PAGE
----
Executive summary: Assessment and diagnosis of FASD among adults: a national and international systematic review
The scope of this project was to discover and review the existing literature in relation to adult diagnosis of Fetal Alcohol Spectrum Disorder (FASD). This is a developing field where, although the primary focus has been on the diagnosis of children, in recent years there has been an increasing emphasis on adult and adolescent assessment and diagnosis. Since the initial concern of Fetal Alcohol Syndrome (FAS) was raised in the literature in 1973 by Jones, Smith, Ulleland & Streissguth, and Lemoine, Harousseau, Borteyru & Menuet (1968), scientific research and practice responses have emerged from a wide variety of disciplines. One of the points emphasized by Stratton, Howe & Battaglia (1996) when the Institute of Medicine published its guidelines for diagnosis of FASD was that multiple disciplines were required to respond to this issue. However, social science research has not kept pace with biomedical research. Leadership on FASD research has clearly emerged from the discipline of medicine (Jones et al., 1973) and was initially related to the biological complexity of disorders related to alcohol exposure in utero. The psychosocial implications of a diagnosis of FAS/FASD emerged over time, often through insistent concerns raised by parents, foster parents and members of professions such as psychology, social work, community rehabilitation, nursing and justice. Since the diagnosis has been maintained within a medical paradigm, the leading research emerged from this discipline. Canadian researchers have developed Canadian Guidelines for Diagnosis (Chudley et al., 2005). While the physical etiology of FAS/FASD was well documented, the social etiology slowly unfolded as awareness grew of the profound impact of alcohol exposure on human development. In particular, Streissguth (1997) was a pivotal researcher in bringing awareness to the psychosocial issues related to a diagnosis of FAS (Streissguth, 1997; Streissguth & Kanter, 1997) and FASD (Streissguth & O’Malley, 2000).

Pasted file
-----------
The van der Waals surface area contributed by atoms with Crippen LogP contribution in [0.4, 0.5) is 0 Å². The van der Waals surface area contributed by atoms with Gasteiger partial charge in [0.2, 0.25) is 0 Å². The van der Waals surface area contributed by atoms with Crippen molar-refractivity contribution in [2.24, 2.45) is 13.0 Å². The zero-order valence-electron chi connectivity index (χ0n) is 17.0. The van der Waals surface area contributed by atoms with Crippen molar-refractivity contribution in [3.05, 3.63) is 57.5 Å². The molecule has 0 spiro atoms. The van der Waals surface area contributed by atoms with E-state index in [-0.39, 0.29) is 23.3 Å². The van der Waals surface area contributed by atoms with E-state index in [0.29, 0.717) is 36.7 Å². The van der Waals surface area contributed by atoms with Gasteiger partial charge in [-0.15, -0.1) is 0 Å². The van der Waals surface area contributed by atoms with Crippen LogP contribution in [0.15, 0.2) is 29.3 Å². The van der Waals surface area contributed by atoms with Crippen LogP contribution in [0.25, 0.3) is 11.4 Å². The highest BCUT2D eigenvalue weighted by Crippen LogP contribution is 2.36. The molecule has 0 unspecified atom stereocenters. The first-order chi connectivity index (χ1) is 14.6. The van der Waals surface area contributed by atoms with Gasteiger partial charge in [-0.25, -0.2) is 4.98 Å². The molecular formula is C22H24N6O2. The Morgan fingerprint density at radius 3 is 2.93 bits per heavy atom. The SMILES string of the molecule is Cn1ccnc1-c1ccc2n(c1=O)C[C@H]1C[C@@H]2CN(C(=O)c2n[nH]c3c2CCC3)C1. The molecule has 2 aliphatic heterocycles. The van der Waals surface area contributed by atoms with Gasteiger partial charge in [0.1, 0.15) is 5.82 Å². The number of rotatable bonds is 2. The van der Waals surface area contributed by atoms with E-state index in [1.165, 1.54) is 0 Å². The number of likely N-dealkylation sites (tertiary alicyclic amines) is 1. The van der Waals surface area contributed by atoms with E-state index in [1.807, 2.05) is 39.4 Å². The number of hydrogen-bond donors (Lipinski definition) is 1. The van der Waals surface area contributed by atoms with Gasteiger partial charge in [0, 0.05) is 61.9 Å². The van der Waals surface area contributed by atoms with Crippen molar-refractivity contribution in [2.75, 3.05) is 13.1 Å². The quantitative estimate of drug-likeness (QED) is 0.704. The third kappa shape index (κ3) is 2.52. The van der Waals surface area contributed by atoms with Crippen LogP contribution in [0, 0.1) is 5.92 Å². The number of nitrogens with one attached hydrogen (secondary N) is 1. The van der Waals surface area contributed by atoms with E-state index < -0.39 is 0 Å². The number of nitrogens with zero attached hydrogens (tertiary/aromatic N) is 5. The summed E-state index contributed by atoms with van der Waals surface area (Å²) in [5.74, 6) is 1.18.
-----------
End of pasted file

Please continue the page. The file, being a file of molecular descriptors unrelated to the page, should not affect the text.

Alcohol-exposed individuals, both children and adults, have specific concerns that require assessment leading to diagnosis, and subsequently, a treatment plan based on individual strengths, problems and needs. Although it is widely recognized that it is important to diagnose children, the same concern exists for adults. Awareness of FASD has grown within the medical and helping professions due to ongoing training initiatives with leadership from organizations such as the Canada Northwest FASD Partnership and Research Network, the Atlantic Intergovernmental FASD Partnership, the FASD Intergovernmental Action Network for Ontario, and individual provinces such as Quebec. In terms of addressing educational needs related to FASD, there is an annual Alberta FASD conference and the University of British Columbia’s Continuing Education holds annual conferences in collaboration with the B.C. Centre of Excellence for Women’s Health. As awareness of FASD has grown across Canada and internationally, educational opportunities have increased and the Canadian Centre for Substance Abuse has identified an inventory of trainers.Footnote 1 The strategic plan of the FASD Cross-Ministry Committee in Alberta focused on highlights for practice, while the University of British Columbia’s Continuing Education holds annual conferences in collaboration with the B.C. Centre of Excellence for Women’s Health and the Alberta Fetal Alcohol Network. Additionally, the Public Health Agency of Canada has funded a number of strategically directed research initiatives related to Indian and Northern Affairs Canada, Justice Canada and Youth Justice Policy, and Public Safety Canada. It is recognized that this is not an exhaustive list as many awareness, training and intervention initiatives have evolved over the years.